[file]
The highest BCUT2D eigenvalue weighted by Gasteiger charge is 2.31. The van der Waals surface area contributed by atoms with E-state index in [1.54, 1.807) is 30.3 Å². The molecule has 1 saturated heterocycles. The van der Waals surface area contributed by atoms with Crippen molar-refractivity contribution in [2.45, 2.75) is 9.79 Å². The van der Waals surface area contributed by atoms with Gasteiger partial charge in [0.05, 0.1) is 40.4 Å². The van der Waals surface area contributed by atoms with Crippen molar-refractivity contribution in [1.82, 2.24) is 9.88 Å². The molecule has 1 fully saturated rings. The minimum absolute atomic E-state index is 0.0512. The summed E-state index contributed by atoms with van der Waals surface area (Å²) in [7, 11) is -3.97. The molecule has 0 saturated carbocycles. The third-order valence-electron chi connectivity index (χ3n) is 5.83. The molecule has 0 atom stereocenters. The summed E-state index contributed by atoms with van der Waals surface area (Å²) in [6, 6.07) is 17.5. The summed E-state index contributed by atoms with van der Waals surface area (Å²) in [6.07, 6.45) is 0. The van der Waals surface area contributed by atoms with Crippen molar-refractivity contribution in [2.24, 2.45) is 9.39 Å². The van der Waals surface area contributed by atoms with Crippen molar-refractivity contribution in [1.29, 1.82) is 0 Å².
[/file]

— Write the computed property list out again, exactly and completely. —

The highest BCUT2D eigenvalue weighted by Gasteiger charge is 2.31. The van der Waals surface area contributed by atoms with E-state index in [1.54, 1.807) is 30.3 Å². The molecule has 1 saturated heterocycles. The van der Waals surface area contributed by atoms with Crippen molar-refractivity contribution in [2.45, 2.75) is 9.79 Å². The van der Waals surface area contributed by atoms with Gasteiger partial charge in [0.05, 0.1) is 40.4 Å². The van der Waals surface area contributed by atoms with Crippen molar-refractivity contribution in [1.82, 2.24) is 9.88 Å². The molecule has 1 fully saturated rings. The minimum absolute atomic E-state index is 0.0512. The summed E-state index contributed by atoms with van der Waals surface area (Å²) in [7, 11) is -3.97. The molecule has 0 saturated carbocycles. The third-order valence-electron chi connectivity index (χ3n) is 5.83. The molecule has 0 atom stereocenters. The summed E-state index contributed by atoms with van der Waals surface area (Å²) in [6, 6.07) is 17.5. The summed E-state index contributed by atoms with van der Waals surface area (Å²) in [6.07, 6.45) is 0. The van der Waals surface area contributed by atoms with Crippen molar-refractivity contribution in [2.24, 2.45) is 9.39 Å². The van der Waals surface area contributed by atoms with Crippen molar-refractivity contribution in [1.29, 1.82) is 0 Å².